The Serious Fraud Office (SFO) has charged Barclays Bank PLC with “unlawful financial help” identified with billions of pounds brought from Qatari investors up in 2008.
Similar charges were purchased against Barclays PLC in June a year ago.
The move to charge Barclays Bank also is noteworthy on the grounds that it holds the banking permit that enables it to operate in various nations.
Along these lines, if Barclays was discovered blameworthy, it could lose that significant permit.
In 2008, to evade a government bailout, Barclays took a £12bn advance from Qatar Holdings.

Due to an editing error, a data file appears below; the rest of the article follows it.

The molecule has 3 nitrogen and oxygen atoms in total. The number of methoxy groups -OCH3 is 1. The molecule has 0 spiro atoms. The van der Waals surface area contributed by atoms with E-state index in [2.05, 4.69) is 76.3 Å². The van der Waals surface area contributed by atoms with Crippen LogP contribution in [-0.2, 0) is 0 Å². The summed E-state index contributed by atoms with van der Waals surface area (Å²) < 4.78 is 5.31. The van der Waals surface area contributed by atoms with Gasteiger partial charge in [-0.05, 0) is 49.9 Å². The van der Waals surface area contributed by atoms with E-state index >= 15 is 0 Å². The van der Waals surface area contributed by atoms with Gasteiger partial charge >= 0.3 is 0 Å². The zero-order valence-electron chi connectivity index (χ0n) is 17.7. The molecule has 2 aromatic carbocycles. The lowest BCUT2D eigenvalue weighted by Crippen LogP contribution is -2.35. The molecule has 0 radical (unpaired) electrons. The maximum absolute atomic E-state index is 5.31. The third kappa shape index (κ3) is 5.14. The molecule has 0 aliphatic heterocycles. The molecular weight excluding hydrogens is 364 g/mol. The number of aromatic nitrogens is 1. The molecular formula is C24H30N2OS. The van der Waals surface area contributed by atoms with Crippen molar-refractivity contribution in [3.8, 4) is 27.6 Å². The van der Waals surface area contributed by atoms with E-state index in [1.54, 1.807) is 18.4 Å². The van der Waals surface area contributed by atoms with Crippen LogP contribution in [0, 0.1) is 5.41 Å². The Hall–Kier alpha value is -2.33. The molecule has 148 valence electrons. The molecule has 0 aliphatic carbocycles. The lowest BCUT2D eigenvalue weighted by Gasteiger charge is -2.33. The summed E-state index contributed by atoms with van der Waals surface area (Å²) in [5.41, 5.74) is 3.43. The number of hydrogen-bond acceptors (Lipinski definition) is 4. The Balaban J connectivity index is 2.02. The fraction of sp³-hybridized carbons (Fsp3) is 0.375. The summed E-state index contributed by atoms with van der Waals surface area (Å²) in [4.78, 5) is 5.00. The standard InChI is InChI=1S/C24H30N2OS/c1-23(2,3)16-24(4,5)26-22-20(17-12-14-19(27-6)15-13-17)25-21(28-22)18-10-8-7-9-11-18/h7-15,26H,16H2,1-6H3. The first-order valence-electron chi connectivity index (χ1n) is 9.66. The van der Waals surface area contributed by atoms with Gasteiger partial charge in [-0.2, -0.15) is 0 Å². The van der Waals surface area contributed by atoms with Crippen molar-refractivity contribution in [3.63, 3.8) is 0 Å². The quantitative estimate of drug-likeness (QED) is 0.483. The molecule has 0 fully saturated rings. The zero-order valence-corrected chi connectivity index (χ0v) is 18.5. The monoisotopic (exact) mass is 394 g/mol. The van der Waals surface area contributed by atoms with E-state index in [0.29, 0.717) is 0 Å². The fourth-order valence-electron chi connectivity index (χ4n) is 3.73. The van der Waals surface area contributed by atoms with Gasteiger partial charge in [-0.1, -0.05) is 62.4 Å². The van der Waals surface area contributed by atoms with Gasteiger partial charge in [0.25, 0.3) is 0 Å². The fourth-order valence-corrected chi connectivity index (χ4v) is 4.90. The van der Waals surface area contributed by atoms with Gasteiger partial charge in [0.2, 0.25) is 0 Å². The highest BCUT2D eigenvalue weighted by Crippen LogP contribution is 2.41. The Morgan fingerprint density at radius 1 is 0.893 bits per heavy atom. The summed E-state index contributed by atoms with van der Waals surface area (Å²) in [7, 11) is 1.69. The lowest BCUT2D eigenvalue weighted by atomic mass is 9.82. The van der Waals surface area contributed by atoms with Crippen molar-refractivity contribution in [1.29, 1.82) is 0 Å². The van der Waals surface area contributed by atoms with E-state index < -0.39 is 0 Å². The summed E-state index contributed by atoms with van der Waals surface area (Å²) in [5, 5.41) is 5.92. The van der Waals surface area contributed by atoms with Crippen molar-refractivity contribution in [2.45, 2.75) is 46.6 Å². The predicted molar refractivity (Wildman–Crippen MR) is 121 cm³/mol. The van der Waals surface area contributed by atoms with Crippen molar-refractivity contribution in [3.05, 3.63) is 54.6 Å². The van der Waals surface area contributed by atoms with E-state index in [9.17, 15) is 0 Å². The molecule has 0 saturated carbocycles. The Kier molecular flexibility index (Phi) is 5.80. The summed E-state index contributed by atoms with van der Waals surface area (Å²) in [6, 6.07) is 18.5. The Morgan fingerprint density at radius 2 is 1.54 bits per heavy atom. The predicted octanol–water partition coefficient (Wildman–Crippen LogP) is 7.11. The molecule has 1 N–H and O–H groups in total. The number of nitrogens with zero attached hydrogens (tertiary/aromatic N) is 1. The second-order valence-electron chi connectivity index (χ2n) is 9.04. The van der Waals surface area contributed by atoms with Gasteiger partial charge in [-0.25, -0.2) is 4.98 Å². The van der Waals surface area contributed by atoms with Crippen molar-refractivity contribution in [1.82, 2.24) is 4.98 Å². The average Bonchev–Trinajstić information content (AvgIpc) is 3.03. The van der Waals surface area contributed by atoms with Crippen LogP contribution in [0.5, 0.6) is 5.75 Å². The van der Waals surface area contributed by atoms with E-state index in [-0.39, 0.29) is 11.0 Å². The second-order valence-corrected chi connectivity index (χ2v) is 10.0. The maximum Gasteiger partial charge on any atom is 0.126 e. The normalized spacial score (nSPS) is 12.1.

Under that arrangement Barclays loaned £2.3bn back to Qatar Holdings and it is that piece of the transaction that the charge of unlawful financial help is identified with.
In a brief statement, the SFO said that £2.3bn loan was “for the purpose of directly or indirectly acquiring shares in Barclays Plc”.
In response, Barclays said: “Barclays PLC and Barclays Bank PLC intend to defend the respective charges brought against them.
“Barclays does not expect there to be an impact on its ability to serve its customers and clients as a consequence of the charge having been brought.”
The SFO investigated the loans for a long time and the previous summer charged Barclays PLC and a few former officials with connivance to confer fraud.